- Joint training and secondments, which help the agencies to understand each other’s capabilities and constraints.
International practitioners also told us that the importance of the relationship means that agencies leading the counter-terrorism effort should monitor the progress of the relationship and support the intelligence and law enforcement agencies to work in a more integrated way.
12.3 The state of the relationship between the counter-terrorism agencies
A clear message we received during our inquiry was that, as recently as 2015, the relationship between the two counter-terrorism agencies was not functioning effectively. Internal New Zealand Police reviews conducted in 2011 and 2015 found that the varying expectations, attitudes and organisational cultures between the two agencies inhibited collaboration.163 There was no formal framework to guide and facilitate cooperation and coordination between the two agencies, which “resulted in restricted access to crucial intelligence and placed operation[al] relationships and effectiveness under strain”.164
We were advised that, around 2015, there were high levels of mutual mistrust between the agencies. There were indications that the New Zealand Security Intelligence Service would not share information at that time with New Zealand Police staff, whom they perceived could not be trusted to securely hold highly classified information. Equally, we heard from some New Zealand Police staff that there had been a high level of resistance from New Zealand Security Intelligence Service staff to sharing information with them, and that they were not receiving information they needed to know.
The relationship has improved since then. Rebecca Kitteridge, the Director-General of Security, and Mike Bush, former New Zealand Police Commissioner, both described building the relationship between the two agencies over the last five years as a priority for them. This viewpoint was consistent with what we heard from staff in both agencies. While acknowledging that the relationship was not perfect or necessarily where they would want it to be, all of these individuals told us about the effort they and others had made to strengthen the relationship and how important it was for them to work together. The 2019 Arotake Review confirmed that the relationship between the two agencies had improved in recent years and was much more productive. However, it also acknowledged that the two agencies continued to experience technical and cultural barriers that prevented them from operating in “a truly joint fashion”.165
12.4 Positive aspects of the relationship before 15 March 2019
New Zealand Police and the New Zealand Security Intelligence Service noted a number of positive developments had occurred that helped improve the relationship between the two agencies.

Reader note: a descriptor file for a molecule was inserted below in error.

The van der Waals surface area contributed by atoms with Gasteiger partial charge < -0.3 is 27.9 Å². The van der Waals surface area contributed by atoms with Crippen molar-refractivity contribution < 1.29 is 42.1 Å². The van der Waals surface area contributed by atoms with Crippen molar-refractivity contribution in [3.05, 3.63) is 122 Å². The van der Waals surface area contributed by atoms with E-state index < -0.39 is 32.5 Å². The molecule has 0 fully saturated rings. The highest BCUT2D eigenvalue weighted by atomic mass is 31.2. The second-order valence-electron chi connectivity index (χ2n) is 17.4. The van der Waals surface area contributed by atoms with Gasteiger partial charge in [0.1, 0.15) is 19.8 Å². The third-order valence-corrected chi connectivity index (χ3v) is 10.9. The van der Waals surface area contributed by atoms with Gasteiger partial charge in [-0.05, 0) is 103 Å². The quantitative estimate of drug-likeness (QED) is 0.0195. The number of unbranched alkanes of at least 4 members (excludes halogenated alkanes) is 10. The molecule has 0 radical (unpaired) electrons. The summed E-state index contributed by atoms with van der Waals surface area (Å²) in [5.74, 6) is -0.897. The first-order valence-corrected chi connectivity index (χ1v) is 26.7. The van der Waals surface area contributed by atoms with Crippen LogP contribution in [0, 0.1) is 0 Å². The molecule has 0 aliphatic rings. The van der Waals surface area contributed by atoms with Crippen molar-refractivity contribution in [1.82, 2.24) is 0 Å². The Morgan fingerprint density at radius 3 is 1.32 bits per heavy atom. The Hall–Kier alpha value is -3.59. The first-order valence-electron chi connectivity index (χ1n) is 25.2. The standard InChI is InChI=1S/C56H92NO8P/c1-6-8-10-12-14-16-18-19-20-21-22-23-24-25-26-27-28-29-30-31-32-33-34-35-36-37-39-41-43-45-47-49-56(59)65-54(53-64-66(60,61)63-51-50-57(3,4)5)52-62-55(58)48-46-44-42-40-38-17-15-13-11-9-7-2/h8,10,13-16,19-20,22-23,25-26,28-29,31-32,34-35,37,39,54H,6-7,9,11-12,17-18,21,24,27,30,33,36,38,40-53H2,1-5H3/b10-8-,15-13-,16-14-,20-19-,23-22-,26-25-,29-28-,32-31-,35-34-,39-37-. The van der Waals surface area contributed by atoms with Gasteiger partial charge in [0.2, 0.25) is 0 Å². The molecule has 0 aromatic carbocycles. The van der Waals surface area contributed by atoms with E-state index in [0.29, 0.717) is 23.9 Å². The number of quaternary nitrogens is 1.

The two agencies have created a three-tiered joint governance framework to drive cooperation:
- External Relationship Group – the executive level group that manages the relationship between the agencies and is intended to identify capability gaps that will impact on both agencies managing counter-terrorism risk. The two agencies created a Relationship Strategy in 2016, which is managed by this group. The External Relationship Group is attended by a New Zealand Police Deputy Commissioner and the Director-General of Security.166
- Joint Management Committee – maintains strategic oversight of cooperation between the two agencies on counter-terrorism operations and investigations. It includes the heads of counter-terrorism from New Zealand Police and the New Zealand Security Intelligence Service.
- Operation Coordination Groups – these manage tactical operations and provide the key mechanism for coordinating decision-making and effort.
Joint mechanisms and formal processes
New Zealand Police and the New Zealand Security Intelligence Service have created joint mechanisms to coordinate management of leads and investigations167 to enhance agency interoperability:
- Joint leads process – the New Zealand Security Intelligence Service hosts a fortnightly Combined Counter-Terrorism Investigations and Leads Meeting (the Joint Leads Meeting) attended by the Department of Corrections, Immigration New Zealand, New Zealand Customs Service, New Zealand Police and (since September 2019) the Government Communications Security Bureau. Agencies bring leads they have, and the other agencies can look across their own data holdings to provide further intelligence on the lead. We heard a range of conflicting views from individuals in the counter-terrorism agencies about whether decisions on which agency leads an operation occur at this meeting or outside it.
- Joint operations protocol – this governs the counter-terrorism agencies’ joint investigative and operational activity and sets out the process for establishing a joint operation.
Since 2018, New Zealand Police and the New Zealand Security Intelligence Service have worked in the same secure facility in Auckland. Co-location is acknowledged within both agencies as a positive step that is helping to break down organisational culture barriers, build trust and enhance information sharing. Both agencies spoke about co-location as providing the opportunity for free and frank conversations needed to cooperate successfully. They were hopeful that co-location of the counter-terrorism agencies would progressively increase nationally.